Second, it has been interesting to connect the change in pedagogy in higher education with Freire’s Pedagogy of the Oppressed. Freire weaved together the disciplines of education and theology when he developed his liberation pedagogy. Taking his lead from the biblical emphasis on liberation in stories such as the Israelite exodus or the cross of Christ freeing humanity from sin, Freire sets out to show how education can be a tool of liberation. He makes a sobering assessment of the simple transfer of information or what he terms “the banking concept of education.”[3] For Freire, the idea that education merely fills the student with knowledge, as if an empty vessel, is dehumanizing and oppressive. This sort of learning merely inscribes the ideas of the powerful onto the powerless. Freire writes that ‘those truly committed to liberation must reject the banking concept in its entirety’[4] and instead replace it with a process of conscientiazation which is by way of ‘reflection and action.’[5] In short, Freire advocates for a type of personal and social transformation through shifting education away from a simple transfer of information to a process where students are ‘critical co-investigators in dialogue.’[6]  As well as challenging our church practice, considering pedagogy should cause us to reflect upon the structures of society and ask how we can create fairer and more just societies.

For both these reasons, there is great value to a renewed approach to theological education. As Migliore says, salvation is not a question of ignorance: ‘in the Bible people do not ask, “What must I know?” but “Who must I be and what must I do to be saved?”’[7] If we think education is simply the transfer of information – both in theological education and in churches – then we face reducing our most fundamental questions of salvation to “what must I know?” Instead, just as good education should not lead to a performance-based memory test, neither should theology be about how much information we accumulate. In the same way that good education is a measure of transformation and development, theology and the Christian faith also value transformation and growth through discipleship. We do a disservice when we arbitrarily split the academic from the practical, thinking that one is about the transfer of knowledge and the other about living a transformed life. Rather theological education should be the transformational process of personally encountering God in a community of learning and engaging in His on-going reconstruction of a fairer and more just world.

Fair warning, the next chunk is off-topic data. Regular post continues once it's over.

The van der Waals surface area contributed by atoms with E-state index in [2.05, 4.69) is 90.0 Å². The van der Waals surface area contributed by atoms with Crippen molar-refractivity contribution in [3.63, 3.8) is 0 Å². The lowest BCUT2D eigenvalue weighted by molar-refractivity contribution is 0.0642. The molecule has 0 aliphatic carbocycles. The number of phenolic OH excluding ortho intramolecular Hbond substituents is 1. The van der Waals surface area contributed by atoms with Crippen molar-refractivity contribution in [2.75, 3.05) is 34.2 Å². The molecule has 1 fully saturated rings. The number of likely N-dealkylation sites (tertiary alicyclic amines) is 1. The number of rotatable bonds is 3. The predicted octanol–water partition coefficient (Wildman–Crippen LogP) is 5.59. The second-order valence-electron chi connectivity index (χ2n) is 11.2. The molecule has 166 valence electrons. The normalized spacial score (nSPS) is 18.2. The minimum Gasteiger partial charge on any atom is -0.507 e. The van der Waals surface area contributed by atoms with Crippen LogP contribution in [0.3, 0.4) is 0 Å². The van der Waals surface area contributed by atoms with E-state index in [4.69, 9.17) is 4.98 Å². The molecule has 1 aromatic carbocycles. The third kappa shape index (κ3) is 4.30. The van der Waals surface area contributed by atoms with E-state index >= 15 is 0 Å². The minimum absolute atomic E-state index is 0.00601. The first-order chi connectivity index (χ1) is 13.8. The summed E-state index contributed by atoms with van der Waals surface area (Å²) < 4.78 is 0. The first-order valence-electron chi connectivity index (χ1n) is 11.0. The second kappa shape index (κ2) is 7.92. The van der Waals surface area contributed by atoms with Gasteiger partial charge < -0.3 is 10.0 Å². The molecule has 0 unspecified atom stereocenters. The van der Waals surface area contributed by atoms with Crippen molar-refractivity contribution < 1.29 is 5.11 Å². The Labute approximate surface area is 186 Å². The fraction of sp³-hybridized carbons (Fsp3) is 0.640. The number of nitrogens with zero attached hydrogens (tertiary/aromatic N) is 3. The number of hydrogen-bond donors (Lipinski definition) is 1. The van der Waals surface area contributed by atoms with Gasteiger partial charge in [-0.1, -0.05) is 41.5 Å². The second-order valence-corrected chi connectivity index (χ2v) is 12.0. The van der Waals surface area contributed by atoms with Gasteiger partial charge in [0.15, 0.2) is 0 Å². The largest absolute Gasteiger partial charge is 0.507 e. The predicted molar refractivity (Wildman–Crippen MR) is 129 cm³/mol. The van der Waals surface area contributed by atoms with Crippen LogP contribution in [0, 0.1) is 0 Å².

These thoughts are not necessarily the views of the College, but hopefully a way to provoke deeper thought. Please feel free to engage in helpful dialogue with me using graham.meiklejohn@uws.ac.uk or through social media if that’s where you see it!

[1] John Biggs, “What the Student Does: teaching for enhanced learning.” Higher Education Research and Development, 1999.

[2] Denise Kay and Jonathan Kibble, “Learning theories 101: application to everyday teaching and scholarship.” Advances in Physiology Education, 2016.

[3] Paulo Freire, Pedagogy of the Oppressed, 45.

[4] Freire, Pedagogy, 52.

[5] Freire, Pedagogy, 41.

[6] Freire, Pedagogy, 54.

[7] Daniel Migliore, Faith Seeking Understanding, 23.